Fortunately, the harm free radicals cause can be prevented with antioxidant nutrients, notably vitamins A, C, and E, and the minerals, selenium and zinc. Antioxidant supplements can help, but nutritionists and public health officials agree that the best way to get antioxidants is from foods rich in them: fruits, vegetables, beans, and whole grains. That's why health officials urge at least five servings of fruits and vegetables every day. Many studies show that as fruit and vegetable consumption increases, risk of heart disease and every major cancer decreases. There have been no big studies of dietary antioxidants and sexual satisfaction, but the link is biologically irrefutable. As antioxidant intake increases, so does blood healthy flow around the body, including into the penis. If you smoke, quit. And eat at least five daily servings of fruits and vegetables—fruit with breakfast, a salad and/or vegetable at lunch and dinner, and snack on fruit.
Get a blood test to evaluate your testosterone levels. Testosterone naturally peaks in adolescence and young adulthood and drops off as you age. If a blood test reveals that you have low testosterone levels, there's a good chance this could be the culprit behind your erectile dysfunction. Your doctor will likely recommend natural lifestyle changes first, such as losing weight or increasing muscle mass. If your testosterone levels are lower than average for your age, they may prescribe taking supplemental testosterone.[12]
Obesity. Obesity itself is not a risk factor for ED — but there is a connection. “The bigger concern is that obesity can lead to type 2 diabetes or vascular diseases, which are risk factors for ED,” says Montague. Morbid obesity, a term used to classify individuals who are significantly overweight, can cause hormonal changes that are triggered by excess body fat. In addition, obesity can put physical limitations on sexual intercourse.

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Be intimate in new ways. If your sex is focused just on penetration and climax, you may feel under more pressure to quickly get and maintain an erection, which can make this harder to do. Try to find new and more varied ways to be intimate with your partner that are not just about sprinting to the finish line. Take time with each other, such as taking a bath or shower together or massaging each other.[9]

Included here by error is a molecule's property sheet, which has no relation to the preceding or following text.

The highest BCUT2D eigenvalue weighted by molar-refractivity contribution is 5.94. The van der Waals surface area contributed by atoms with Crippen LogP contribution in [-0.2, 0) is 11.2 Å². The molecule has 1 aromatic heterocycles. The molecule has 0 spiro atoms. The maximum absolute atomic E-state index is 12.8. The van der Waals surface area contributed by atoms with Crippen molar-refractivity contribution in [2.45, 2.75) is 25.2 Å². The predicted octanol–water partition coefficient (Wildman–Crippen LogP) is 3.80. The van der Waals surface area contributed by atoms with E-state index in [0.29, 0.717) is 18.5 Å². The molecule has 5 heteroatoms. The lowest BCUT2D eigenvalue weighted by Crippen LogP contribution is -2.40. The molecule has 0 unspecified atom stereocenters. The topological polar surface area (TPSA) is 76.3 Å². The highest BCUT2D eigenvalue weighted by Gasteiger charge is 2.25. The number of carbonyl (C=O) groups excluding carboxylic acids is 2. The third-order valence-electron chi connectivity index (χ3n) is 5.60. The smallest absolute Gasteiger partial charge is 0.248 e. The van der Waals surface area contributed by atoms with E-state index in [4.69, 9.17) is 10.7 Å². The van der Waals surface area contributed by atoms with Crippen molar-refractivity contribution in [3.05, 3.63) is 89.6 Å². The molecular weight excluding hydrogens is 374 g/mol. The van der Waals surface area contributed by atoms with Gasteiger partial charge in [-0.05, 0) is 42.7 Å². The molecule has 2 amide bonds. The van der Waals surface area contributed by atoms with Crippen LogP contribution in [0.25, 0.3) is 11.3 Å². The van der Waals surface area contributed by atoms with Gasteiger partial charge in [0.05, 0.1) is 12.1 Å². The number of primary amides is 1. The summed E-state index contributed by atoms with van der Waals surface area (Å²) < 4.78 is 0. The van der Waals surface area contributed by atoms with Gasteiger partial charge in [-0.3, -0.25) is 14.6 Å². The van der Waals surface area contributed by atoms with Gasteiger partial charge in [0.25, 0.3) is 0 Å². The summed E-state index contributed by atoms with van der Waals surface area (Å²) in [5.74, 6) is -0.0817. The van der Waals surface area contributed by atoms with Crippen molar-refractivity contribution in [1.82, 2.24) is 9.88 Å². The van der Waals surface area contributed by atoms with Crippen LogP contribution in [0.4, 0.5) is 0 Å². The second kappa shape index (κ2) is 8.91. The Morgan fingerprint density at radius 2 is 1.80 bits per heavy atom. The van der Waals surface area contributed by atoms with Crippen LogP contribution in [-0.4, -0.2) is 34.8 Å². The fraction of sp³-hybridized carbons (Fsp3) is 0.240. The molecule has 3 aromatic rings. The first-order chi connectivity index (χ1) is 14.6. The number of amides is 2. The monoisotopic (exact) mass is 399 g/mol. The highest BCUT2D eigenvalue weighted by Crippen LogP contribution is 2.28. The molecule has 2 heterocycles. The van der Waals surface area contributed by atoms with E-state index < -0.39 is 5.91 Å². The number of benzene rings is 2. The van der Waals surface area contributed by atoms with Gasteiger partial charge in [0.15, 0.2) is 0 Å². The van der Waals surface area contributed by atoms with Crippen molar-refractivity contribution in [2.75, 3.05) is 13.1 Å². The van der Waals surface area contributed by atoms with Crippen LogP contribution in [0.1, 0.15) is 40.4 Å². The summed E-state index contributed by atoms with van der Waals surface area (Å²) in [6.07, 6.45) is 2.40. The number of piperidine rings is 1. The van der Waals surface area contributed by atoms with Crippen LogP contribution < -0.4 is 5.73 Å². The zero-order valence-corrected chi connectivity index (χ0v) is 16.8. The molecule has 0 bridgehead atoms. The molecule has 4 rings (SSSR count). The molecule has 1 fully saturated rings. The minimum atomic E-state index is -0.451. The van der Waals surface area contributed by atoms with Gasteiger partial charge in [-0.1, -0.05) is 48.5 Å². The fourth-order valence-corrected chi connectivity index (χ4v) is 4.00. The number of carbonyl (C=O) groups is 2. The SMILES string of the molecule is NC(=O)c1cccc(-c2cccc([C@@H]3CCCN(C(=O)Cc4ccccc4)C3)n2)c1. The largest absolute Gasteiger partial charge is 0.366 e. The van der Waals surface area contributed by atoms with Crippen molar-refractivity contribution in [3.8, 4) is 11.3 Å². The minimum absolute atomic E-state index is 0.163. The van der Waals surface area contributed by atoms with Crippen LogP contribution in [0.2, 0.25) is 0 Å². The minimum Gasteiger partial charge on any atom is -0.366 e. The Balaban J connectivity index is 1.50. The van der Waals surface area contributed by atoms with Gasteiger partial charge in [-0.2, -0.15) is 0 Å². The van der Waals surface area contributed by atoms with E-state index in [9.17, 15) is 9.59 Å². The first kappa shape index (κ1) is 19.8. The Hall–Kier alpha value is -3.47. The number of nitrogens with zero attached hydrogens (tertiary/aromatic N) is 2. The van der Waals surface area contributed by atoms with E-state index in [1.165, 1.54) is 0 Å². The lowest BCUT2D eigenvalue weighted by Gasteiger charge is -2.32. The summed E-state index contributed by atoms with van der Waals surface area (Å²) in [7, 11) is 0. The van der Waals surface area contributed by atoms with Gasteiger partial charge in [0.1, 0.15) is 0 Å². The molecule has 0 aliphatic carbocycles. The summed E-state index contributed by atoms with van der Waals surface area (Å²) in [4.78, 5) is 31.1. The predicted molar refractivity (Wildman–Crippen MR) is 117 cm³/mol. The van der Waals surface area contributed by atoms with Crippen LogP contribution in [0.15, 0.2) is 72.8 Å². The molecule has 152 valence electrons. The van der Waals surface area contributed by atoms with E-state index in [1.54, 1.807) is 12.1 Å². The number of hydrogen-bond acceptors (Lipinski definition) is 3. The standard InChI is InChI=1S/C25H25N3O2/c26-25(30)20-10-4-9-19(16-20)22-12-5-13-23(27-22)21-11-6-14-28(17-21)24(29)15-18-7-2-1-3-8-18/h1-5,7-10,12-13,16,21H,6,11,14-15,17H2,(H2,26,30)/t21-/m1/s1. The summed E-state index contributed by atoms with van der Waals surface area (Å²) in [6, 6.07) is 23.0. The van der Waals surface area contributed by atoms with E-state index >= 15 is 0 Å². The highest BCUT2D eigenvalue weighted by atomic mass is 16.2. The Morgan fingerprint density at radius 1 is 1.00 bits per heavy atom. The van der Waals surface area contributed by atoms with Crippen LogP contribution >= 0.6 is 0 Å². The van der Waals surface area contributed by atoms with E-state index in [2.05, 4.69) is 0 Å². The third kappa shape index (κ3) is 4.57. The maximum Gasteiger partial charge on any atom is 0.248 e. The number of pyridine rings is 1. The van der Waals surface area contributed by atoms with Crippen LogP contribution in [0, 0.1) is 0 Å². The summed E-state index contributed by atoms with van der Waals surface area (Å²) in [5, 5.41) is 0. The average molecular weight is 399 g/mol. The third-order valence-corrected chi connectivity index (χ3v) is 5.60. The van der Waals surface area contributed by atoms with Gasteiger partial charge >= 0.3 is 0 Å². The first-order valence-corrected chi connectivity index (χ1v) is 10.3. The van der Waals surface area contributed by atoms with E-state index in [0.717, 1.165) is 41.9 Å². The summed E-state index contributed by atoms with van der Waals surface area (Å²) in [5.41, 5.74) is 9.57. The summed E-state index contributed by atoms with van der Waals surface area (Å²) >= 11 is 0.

If the problem is physical, there are numerous treatments available, such as penile injections or penile revascularization surgery, which increases blood flow to the cavernosal artery of the penis. There are also medications like Viagra, Cialis and Levitra, but Lehmiller cautioned men with erectile difficulties not to self-medicate without seeing a doctor beforehand due to the potential negative side effects associated with such medications (such as chest pain or shortness of breath).
Regular exercise and a diet rich in antioxidants is also the foundation of permanent weight control and diabetes prevention. Studies at the Duke University Diet and Fitness Center show that weight loss is strongly associated with better sexual function. Other studies show that diabetes is a major risk factor for ED, and that a healthy lifestyle prevents the disease and can restore erection function.

Erectile dysfunction, also known as ED or impotence, is the inability to attain or maintain an erection of the penis adequate for the sexual satisfaction of both partners. It can be devastating to the self-esteem of a man and of his partner. As many as 30 million American men are afflicted on a continuing basis, and transient episodes affect nearly all adult males. But nearly all men who seek treatment find some measure of relief.
When it happened a second time, she brought it up to some friends, who reassured her they’ve been there too. And according to our survey, more than 75 percent of women have had a male partner struggle with ED at least once—which is shockingly high. The most common word these women used to describe how ED makes them feel is “embarrassed.” “It’s like, ‘Oh, I’m obviously doing something wrong if I can’t even keep him aroused long enough for us to have sex,’” says Leigh*, 24, whose casual hookup Chris* started losing his erections a few months into their situationship.

"When it's persistent and consistent, it's extremely likely to have biological factors" regardless of age, Dr. Irwin Goldstein, director of sexual medicine at Alvarado Hospital in San Diego and the director of San Diego Sexual Medicine, told Mic. But the cause of ED can also be psychological: For instance, if a man can get an erection on his own but not with a partner, then his ED is more likely to be rooted in performance anxiety or a deeper psychological issue. 

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Depending on the age of the man, the reason why he is experiencing deficiencies in maintaining an erection will be due to a cause or another. Among young men, it is often due to psychological factors, either due to the size of the penis, past experiences, depression, undervaluation or other reasons, but can be summarized as: fear of sexually disappointing the couple.
"Primarily because people tend to get anxious around introducing these things. Also, introducing these things too early can perpetuate a myth that it's low desire that is leading to the erectile issue. Low sexual desire is often not the cause of the problem. There can be other factors, such as depression, anxiety, poor self-image or esteem, etc. Without proper processing, adding sexual aids can add to a sense of shame if they don't work."